- Provides identity
- Identity principle
- Allowed supertypes
- Kind, Subkind, Collective, Quantity, Relator, Phase, Role, Mixin
- Allowed subtypes
- Phase, Role
- Forbidden associations
The «Phase» stereotype is used to represent anti-rigid subtypes of identity providers («Kind», «Collective», «Quantity», «Relator», «Mode» and «Quantity») that are instantiated by changes in intrinsic properties (e.g. the age of a person, the color of an object, the condition of a car). All instances of a particular «Phase» must follow the same identity principle. Phases always come in partitions.
Tip: When defining a phase partition, think about which property (or properties) variation is causing the instantiation of the phases and include it in your model. For instance, when defining the phases Child, Adult and Elder for Person, you should include an age property for the type Person.
Here are some examples of phases:
C1: A «Phase» must always have exactly one identity provider («Kind», «Collective», «Quantity», «Relator», «Mode», «Quantity») as an ancestor (a direct or indirect super-type). Our examples above should be modelled as:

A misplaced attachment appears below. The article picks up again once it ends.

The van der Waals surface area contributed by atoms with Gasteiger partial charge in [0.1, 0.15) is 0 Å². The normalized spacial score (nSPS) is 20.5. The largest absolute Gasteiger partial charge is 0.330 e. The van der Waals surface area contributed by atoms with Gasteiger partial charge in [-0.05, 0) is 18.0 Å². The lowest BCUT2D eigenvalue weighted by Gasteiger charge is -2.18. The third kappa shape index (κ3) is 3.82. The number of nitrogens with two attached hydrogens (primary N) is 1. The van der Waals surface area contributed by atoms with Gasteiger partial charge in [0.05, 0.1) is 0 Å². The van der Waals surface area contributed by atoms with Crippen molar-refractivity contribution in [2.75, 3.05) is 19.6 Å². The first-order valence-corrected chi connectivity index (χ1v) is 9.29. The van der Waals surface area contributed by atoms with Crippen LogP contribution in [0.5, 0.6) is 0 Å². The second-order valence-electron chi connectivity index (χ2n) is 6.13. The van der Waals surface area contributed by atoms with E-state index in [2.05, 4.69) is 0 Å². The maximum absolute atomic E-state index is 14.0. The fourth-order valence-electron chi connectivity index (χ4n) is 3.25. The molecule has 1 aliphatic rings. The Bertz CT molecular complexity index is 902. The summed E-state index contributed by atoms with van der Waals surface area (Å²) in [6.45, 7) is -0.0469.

Q1: Do I have to represent the intrinsic property which is affecting the instantiation of the phase?
A1: No, OntoUML does not require you to do that. However, whenever it is possible, you should represent everything needed to define the phase. On one hand, if you want to represent the Living and Deceased phases of a Person, it is ok. On the other hand, if representing Adult and Child, your model would be a lot more precise if you include the age property on your model and the OCL constraint defining the instantiation of the two phases.
Q2: Can I define phases using modes?
A2: Yes. The fragment below is an example of how to do that.
EX1: Conceptual model about Brazilian Universities (see more):